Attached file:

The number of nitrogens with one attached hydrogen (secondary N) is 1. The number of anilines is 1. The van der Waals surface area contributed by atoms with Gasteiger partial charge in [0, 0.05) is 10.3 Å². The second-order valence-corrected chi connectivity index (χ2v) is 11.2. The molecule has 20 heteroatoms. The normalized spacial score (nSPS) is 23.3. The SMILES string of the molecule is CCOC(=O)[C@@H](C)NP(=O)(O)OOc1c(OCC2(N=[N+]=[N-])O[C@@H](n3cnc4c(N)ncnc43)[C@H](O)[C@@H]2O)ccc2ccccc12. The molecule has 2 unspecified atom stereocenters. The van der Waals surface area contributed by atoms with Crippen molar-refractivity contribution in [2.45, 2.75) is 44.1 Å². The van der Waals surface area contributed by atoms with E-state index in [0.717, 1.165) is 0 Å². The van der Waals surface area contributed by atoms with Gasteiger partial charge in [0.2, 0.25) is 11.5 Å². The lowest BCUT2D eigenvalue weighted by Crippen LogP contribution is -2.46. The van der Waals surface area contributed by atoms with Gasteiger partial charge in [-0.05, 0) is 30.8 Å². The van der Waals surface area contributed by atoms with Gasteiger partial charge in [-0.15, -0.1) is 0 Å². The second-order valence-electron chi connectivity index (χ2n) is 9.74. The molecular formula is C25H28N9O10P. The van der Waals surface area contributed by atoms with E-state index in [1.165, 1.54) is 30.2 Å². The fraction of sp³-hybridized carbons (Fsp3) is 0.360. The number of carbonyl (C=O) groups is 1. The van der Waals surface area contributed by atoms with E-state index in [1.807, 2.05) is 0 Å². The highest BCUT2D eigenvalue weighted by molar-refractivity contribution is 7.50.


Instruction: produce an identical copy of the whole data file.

The number of nitrogens with one attached hydrogen (secondary N) is 1. The number of anilines is 1. The van der Waals surface area contributed by atoms with Gasteiger partial charge in [0, 0.05) is 10.3 Å². The second-order valence-corrected chi connectivity index (χ2v) is 11.2. The molecule has 20 heteroatoms. The normalized spacial score (nSPS) is 23.3. The SMILES string of the molecule is CCOC(=O)[C@@H](C)NP(=O)(O)OOc1c(OCC2(N=[N+]=[N-])O[C@@H](n3cnc4c(N)ncnc43)[C@H](O)[C@@H]2O)ccc2ccccc12. The molecule has 2 unspecified atom stereocenters. The van der Waals surface area contributed by atoms with Crippen molar-refractivity contribution in [2.45, 2.75) is 44.1 Å². The van der Waals surface area contributed by atoms with E-state index in [0.717, 1.165) is 0 Å². The van der Waals surface area contributed by atoms with Gasteiger partial charge in [0.2, 0.25) is 11.5 Å². The lowest BCUT2D eigenvalue weighted by Crippen LogP contribution is -2.46. The van der Waals surface area contributed by atoms with Gasteiger partial charge in [-0.05, 0) is 30.8 Å². The van der Waals surface area contributed by atoms with Gasteiger partial charge in [-0.15, -0.1) is 0 Å². The second-order valence-electron chi connectivity index (χ2n) is 9.74. The molecular formula is C25H28N9O10P. The van der Waals surface area contributed by atoms with E-state index in [1.165, 1.54) is 30.2 Å². The fraction of sp³-hybridized carbons (Fsp3) is 0.360. The number of carbonyl (C=O) groups is 1. The van der Waals surface area contributed by atoms with E-state index in [1.807, 2.05) is 0 Å². The highest BCUT2D eigenvalue weighted by molar-refractivity contribution is 7.50.